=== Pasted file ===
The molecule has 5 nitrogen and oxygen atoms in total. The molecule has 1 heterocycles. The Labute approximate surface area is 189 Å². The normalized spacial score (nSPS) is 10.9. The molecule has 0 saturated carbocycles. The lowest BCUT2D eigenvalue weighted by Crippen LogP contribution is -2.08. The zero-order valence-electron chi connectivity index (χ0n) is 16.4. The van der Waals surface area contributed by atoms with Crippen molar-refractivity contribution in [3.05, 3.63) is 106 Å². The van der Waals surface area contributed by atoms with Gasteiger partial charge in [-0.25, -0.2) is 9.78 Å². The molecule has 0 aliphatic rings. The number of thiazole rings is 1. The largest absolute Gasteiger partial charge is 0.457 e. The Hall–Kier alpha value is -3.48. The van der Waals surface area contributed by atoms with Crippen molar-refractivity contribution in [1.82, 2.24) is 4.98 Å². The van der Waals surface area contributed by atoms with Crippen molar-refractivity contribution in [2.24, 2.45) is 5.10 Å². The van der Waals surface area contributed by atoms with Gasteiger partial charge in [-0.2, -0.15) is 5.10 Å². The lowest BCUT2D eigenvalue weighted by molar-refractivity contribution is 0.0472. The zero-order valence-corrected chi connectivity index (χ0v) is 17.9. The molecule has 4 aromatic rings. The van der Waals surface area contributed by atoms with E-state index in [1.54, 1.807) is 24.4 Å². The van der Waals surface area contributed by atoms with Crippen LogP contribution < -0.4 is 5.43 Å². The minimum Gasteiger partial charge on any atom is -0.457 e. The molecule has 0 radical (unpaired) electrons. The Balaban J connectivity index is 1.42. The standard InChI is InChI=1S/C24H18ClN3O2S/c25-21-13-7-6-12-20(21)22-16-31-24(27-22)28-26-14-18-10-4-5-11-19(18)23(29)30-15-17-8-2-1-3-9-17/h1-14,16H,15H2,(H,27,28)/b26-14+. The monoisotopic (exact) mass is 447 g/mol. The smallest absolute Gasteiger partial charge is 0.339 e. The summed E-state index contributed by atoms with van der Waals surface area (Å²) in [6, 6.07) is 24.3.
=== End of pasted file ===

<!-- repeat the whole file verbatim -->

The molecule has 5 nitrogen and oxygen atoms in total. The molecule has 1 heterocycles. The Labute approximate surface area is 189 Å². The normalized spacial score (nSPS) is 10.9. The molecule has 0 saturated carbocycles. The lowest BCUT2D eigenvalue weighted by Crippen LogP contribution is -2.08. The zero-order valence-electron chi connectivity index (χ0n) is 16.4. The van der Waals surface area contributed by atoms with Crippen molar-refractivity contribution in [3.05, 3.63) is 106 Å². The van der Waals surface area contributed by atoms with Gasteiger partial charge in [-0.25, -0.2) is 9.78 Å². The molecule has 0 aliphatic rings. The number of thiazole rings is 1. The largest absolute Gasteiger partial charge is 0.457 e. The Hall–Kier alpha value is -3.48. The van der Waals surface area contributed by atoms with Crippen molar-refractivity contribution in [1.82, 2.24) is 4.98 Å². The van der Waals surface area contributed by atoms with Crippen molar-refractivity contribution in [2.24, 2.45) is 5.10 Å². The van der Waals surface area contributed by atoms with Gasteiger partial charge in [-0.2, -0.15) is 5.10 Å². The lowest BCUT2D eigenvalue weighted by molar-refractivity contribution is 0.0472. The zero-order valence-corrected chi connectivity index (χ0v) is 17.9. The molecule has 4 aromatic rings. The van der Waals surface area contributed by atoms with E-state index in [1.54, 1.807) is 24.4 Å². The van der Waals surface area contributed by atoms with Crippen LogP contribution < -0.4 is 5.43 Å². The minimum Gasteiger partial charge on any atom is -0.457 e. The molecule has 0 radical (unpaired) electrons. The Balaban J connectivity index is 1.42. The standard InChI is InChI=1S/C24H18ClN3O2S/c25-21-13-7-6-12-20(21)22-16-31-24(27-22)28-26-14-18-10-4-5-11-19(18)23(29)30-15-17-8-2-1-3-9-17/h1-14,16H,15H2,(H,27,28)/b26-14+. The monoisotopic (exact) mass is 447 g/mol. The smallest absolute Gasteiger partial charge is 0.339 e. The summed E-state index contributed by atoms with van der Waals surface area (Å²) in [6, 6.07) is 24.3.